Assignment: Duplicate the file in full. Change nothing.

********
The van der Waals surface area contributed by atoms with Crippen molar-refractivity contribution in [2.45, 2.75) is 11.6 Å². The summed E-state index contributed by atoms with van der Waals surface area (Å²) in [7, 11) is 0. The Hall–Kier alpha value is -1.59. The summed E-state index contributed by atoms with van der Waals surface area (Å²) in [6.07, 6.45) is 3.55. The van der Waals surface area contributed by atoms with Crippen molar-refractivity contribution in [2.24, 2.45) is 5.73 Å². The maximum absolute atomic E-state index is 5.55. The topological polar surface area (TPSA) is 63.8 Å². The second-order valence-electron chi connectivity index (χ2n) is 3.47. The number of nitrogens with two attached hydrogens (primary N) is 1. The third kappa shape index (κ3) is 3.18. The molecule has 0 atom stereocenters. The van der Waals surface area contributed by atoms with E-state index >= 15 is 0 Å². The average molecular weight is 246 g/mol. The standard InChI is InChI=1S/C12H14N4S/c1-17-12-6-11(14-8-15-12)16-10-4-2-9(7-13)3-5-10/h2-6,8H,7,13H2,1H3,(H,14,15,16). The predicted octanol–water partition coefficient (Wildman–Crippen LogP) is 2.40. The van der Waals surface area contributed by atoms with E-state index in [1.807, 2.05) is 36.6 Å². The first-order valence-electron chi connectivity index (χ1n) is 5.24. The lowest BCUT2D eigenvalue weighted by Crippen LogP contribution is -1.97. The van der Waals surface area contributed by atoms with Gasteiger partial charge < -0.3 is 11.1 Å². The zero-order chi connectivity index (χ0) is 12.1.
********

The van der Waals surface area contributed by atoms with Crippen molar-refractivity contribution in [2.45, 2.75) is 11.6 Å². The summed E-state index contributed by atoms with van der Waals surface area (Å²) in [7, 11) is 0. The Hall–Kier alpha value is -1.59. The summed E-state index contributed by atoms with van der Waals surface area (Å²) in [6.07, 6.45) is 3.55. The van der Waals surface area contributed by atoms with Crippen molar-refractivity contribution in [2.24, 2.45) is 5.73 Å². The maximum absolute atomic E-state index is 5.55. The topological polar surface area (TPSA) is 63.8 Å². The second-order valence-electron chi connectivity index (χ2n) is 3.47. The number of nitrogens with two attached hydrogens (primary N) is 1. The third kappa shape index (κ3) is 3.18. The molecule has 0 atom stereocenters. The van der Waals surface area contributed by atoms with E-state index >= 15 is 0 Å². The average molecular weight is 246 g/mol. The standard InChI is InChI=1S/C12H14N4S/c1-17-12-6-11(14-8-15-12)16-10-4-2-9(7-13)3-5-10/h2-6,8H,7,13H2,1H3,(H,14,15,16). The predicted octanol–water partition coefficient (Wildman–Crippen LogP) is 2.40. The van der Waals surface area contributed by atoms with E-state index in [1.807, 2.05) is 36.6 Å². The first-order valence-electron chi connectivity index (χ1n) is 5.24. The lowest BCUT2D eigenvalue weighted by Crippen LogP contribution is -1.97. The van der Waals surface area contributed by atoms with Gasteiger partial charge < -0.3 is 11.1 Å². The zero-order chi connectivity index (χ0) is 12.1.